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What are Tumor Markers?


Updated October 11, 2012


Tumor markers are substances that are released by cancer cells or produced by the body in reaction to a tumor that is present. Normal cells also make these substances, but they are produced in much greater amounts by cancer cells.

Tumor markers are usually measured in the blood or the urine.

The most common use of these markers is to follow a known cancer. In this setting a decrease in the level of a tumor marker may be a sign that a tumor is decreasing in size, whereas an increase in the level could mean a tumor is progressing. Tumor markers aren't usually used alone, but rather in combination with a physical exam by your physician and other studies such as CT scans.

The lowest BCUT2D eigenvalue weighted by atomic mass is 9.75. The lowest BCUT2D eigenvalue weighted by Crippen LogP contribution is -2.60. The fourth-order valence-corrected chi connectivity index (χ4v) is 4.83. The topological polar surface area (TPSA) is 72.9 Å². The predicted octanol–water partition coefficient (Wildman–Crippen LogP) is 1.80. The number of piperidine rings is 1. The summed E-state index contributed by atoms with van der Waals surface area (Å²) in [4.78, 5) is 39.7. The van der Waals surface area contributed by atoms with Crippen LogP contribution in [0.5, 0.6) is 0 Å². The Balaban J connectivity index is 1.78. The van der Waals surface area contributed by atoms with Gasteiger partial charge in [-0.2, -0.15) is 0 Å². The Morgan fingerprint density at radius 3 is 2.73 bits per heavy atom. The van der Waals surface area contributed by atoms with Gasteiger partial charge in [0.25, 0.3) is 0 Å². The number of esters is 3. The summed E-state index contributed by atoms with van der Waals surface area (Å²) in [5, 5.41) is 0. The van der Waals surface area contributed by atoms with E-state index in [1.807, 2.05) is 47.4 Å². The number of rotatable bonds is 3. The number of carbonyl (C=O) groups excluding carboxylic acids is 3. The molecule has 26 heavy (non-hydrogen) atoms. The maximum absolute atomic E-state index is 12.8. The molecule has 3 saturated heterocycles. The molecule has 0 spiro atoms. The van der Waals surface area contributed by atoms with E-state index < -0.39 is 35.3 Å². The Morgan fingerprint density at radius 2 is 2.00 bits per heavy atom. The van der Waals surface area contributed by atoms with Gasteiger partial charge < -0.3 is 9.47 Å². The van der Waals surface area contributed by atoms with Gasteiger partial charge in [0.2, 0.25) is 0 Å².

Sometimes tumor markers are used to screen for cancer as well. An example of this is checking serum PSA levels as a screen for prostate cancer.

Examples of tumor markers used in lung cancer include carcinoembryonic antigen (CEA) in non-small cell lung cancer, and neuron-specific enolase (NSE), used to follow small cell lung cancer.

Gloria was discouraged that the tumor marker used to monitor her lung cancer treatment had increased, but was relieved that her tumor had actually decreased in size on a CT scan.

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